The Web site Neuroscience for Kids estimates that 69 to 88 percent of head injuries could be prevented by wearing bicycle helmets. It noted that in 1997, children suffered 367,700 injuries that required medical attention, and more than 30 percent of those involved head injuries.
A total of 22 states currently have laws requiring children to wear helmets while riding bicycles. Some require anyone under 18 to wear them, while others go as low as 12. Several states are considering such laws, and many cities have helmet laws where there is no state law.
Opponents of helmet laws for cyclists say helmets give a sense of security but not enough real protection. They advocate more educational programs both for cyclists and for motorists instead.
Some states allow children under 12 to ride on the sidewalk while others do not. The theory is that children under 12 do not have the capability of safely understanding and maneuvering around automobile traffic.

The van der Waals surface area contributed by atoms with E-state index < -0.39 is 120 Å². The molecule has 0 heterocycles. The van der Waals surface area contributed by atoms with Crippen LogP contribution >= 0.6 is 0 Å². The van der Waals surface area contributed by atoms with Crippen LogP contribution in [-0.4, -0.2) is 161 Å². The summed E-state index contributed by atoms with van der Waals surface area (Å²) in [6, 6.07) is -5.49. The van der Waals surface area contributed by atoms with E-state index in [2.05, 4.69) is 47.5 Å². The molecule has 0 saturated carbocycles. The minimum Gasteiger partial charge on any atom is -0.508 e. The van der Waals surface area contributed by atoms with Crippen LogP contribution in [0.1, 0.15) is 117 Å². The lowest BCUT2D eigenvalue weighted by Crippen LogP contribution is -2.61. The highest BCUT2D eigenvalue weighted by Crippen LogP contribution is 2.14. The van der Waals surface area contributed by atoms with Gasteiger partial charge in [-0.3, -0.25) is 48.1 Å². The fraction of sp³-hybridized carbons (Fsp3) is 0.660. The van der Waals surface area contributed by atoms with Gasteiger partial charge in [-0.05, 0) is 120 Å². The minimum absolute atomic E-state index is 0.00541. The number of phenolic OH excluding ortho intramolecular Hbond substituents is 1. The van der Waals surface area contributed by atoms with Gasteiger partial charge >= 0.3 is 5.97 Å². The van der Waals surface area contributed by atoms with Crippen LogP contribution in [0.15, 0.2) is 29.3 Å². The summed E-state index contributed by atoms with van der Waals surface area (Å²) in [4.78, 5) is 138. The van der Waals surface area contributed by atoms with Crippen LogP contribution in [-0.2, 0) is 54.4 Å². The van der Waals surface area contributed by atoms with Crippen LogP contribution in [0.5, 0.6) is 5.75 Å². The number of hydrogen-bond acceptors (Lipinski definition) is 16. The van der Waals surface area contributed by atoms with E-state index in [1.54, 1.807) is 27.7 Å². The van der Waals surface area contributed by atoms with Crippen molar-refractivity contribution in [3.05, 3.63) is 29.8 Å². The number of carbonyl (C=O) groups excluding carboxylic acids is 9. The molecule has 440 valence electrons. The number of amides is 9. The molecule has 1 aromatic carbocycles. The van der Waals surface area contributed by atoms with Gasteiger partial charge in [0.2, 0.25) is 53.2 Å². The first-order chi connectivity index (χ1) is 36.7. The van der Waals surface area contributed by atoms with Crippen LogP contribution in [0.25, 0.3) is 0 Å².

The Town of Wadley, Georgia, officials began confiscating bikes when children were not wearing helmets while riding. The town saw helmet use drastically increase as a result, and they saw injuries decrease.
Many law enforcement agencies have special programs on bike safety in the school for children. Some organizations give helmets to children at these events.
Article Written By James Jordan
James Jordan has been a writer and photographer since 1980. He has worked for newspapers in Arkansas, Tennessee, South Carolina and Kansas, winning state press association awards for writing, photography and page design. In 1995 he received his master's in Christian education and completed two years of Ancient Greek at the graduate level. Jordan holds a Bachelor of Arts in journalism.